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One of the most fundamental properties of human social existence is distributed knowledge. While knowledge resides, in the final analysis, only in the human brain, it needs to be shared with others and distributed in order to be effective. This process embodies what is known as a knowledge economy.
Put simply, no one can know everything, and so cooperation among people consists of sharing necessary knowledge. Historically, one of the main characteristics of commercially and technologically sophisticated societies has been the fine degree to which knowledge is divided; the degree to which labor is divided is to a large extent derived from the division of knowledge. A knowledge economy is thus based on creating, evaluating, and trading of knowledge.
There are many ways to cut and classify the kinds of knowledge people need to possess and exchange. One appealing way is to divide the information up into those parts that deal with social matters and human affairs and those that concern the external environment. These roughly correspond to the spheres of exchange and production. While the sphere of exchange contains allocative knowledge such as “where do I hire a pipe fitter,” “what is the price of bread,” or “how do I purchase the stock of Microsoft,” the sphere of production contains mostly statements about the physical and biological environments in which people operate.
Technology concerns the latter sphere: it consists of information that regards natural phenomena and the rules and regularities we can formulate about them. It includes statements like “the Mississippi flows from north to south” and “it snows in the winter in Michigan” as well as Schrodinger’s wave equations. Science is a small subset of this set of knowledge, which can be termed propositional knowledge, but the hallmark of the modern age is that its relative importance in the knowledge economy has risen steadily.
The ways society has used information to allocate resources and reproduce itself involve some of the central questions of economic history. Information about exchange is summarized effectively in market economies by the price mechanism. In a classic article published in 1945, the economist F. A. Hayek pointed out that in market economies a mind-boggling amount of information is summarized and processed by the price mechanism. The typical consumer of a meal of sushi in Evanston does not have to know where the fish was caught, how it was processed and shipped to Illinois, and how it was cooked: by paying the price of a meal, all this information is summarized and processed by people the consumer does not know and does not have to know. On the other hand, the Japanese wholesalers processing the tuna do not have to know or care who precisely wants to eat what.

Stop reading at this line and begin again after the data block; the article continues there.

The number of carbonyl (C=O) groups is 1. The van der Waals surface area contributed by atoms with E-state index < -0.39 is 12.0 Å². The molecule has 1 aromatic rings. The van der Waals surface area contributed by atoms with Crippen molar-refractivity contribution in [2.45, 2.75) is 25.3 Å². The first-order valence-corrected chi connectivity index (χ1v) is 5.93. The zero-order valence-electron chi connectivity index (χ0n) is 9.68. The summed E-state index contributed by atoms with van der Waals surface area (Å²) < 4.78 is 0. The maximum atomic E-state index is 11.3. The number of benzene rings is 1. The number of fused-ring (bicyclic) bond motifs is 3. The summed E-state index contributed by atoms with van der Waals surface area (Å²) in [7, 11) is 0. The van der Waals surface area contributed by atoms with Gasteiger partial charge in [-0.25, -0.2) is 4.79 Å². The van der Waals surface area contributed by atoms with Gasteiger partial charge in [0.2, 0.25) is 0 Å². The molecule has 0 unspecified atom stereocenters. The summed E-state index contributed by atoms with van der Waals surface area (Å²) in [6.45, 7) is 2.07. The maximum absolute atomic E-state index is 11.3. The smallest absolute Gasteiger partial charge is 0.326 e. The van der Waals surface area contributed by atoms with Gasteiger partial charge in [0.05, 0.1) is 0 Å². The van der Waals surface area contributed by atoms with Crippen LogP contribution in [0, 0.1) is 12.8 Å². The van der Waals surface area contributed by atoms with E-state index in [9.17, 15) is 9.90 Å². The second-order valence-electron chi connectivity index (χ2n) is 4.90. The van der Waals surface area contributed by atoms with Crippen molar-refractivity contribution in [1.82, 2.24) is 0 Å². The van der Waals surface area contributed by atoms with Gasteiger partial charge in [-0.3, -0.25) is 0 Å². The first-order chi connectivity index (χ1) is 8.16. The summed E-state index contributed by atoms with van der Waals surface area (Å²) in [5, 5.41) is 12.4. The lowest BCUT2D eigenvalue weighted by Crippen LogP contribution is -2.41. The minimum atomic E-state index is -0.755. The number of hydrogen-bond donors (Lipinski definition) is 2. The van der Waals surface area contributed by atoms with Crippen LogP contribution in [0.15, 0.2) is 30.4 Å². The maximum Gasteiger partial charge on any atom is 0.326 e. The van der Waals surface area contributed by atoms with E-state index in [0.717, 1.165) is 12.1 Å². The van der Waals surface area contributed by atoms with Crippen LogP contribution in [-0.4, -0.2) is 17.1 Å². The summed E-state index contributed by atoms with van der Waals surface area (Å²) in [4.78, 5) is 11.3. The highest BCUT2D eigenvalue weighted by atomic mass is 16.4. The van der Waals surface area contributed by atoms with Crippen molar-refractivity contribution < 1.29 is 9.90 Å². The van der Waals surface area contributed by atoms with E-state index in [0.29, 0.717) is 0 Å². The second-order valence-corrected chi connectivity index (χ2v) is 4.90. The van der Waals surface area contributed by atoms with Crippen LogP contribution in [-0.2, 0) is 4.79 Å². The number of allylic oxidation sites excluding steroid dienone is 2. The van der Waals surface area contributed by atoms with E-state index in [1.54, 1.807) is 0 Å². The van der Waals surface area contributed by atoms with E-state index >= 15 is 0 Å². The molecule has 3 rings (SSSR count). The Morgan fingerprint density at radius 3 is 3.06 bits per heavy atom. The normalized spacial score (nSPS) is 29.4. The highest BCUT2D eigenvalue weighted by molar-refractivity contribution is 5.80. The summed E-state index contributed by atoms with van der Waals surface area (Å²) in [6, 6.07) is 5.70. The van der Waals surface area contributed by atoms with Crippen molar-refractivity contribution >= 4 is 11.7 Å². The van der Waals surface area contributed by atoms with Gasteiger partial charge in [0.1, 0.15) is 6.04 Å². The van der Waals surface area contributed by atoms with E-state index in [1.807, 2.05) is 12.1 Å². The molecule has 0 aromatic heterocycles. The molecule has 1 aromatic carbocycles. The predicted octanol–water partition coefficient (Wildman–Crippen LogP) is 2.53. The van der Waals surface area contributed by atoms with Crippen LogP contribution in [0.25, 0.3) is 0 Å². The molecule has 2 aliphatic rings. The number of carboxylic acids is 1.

Free decentralized markets are neither tools of exploitation nor miracle cures for all of society’s ills; they are above all information-cost-saving devices. Once markets are disrupted or abolished, as happened in Marxist command economies, this information has to be processed consciously by officials, who set prices by decree rather than through competitive processes. The results have been devastating.
Money played a unique role in increasing the informational efficiency of societies, since money served as a unique unit of account and thus made exchange easier. Without a means of exchange, trade would require a double coincidence of wants, which is informationally more cumbersome. Money also provides a measure of value, thus providing different goods with a common denominator, which lubricates the exchange process. It is now widely recognized that decentralized and unregulated markets are the most efficient information-processing social tools in our arsenal. Even when they misfire and create inefficient outcomes, the remedies are often worse than the maladies.
The degree to which societies allocate resources through markets rather than through central planning or another allocation mechanism (such as intratribal allocation by the whim of the leader) and the way allocative knowledge is processed and distributed determine to a great degree the social and economic development of a society. Market economies on the Eurasian continent developed, by and large, to a greater degree than those in Africa, Oceania, and pre-1492 America. In western Europe market allocations were highly developed in Roman times but for a variety of reasons declined in the second half of the first millennium, whereas the Islamic Middle East and China were in that sense far more developed.
Parts of western Europe recovered during the Middle Ages, and markets became increasingly important in processing allocative information, with prices of both locally and internationally traded goods increasingly effective in indicating both information about the scarcity (supply) and desirability (demand) of commodities. Moreover, the same kind of decentralized market processes began to control the allocation of labor and land, extending the coordinating role of markets to the factors of production.
In the nineteenth century, even capital markets became increasingly competitive, although in those markets the processing of information was often problematic and inefficient because of informational asymmetries between lender and borrower, and the performance of different economies was often influenced by the functioning of their capital markets.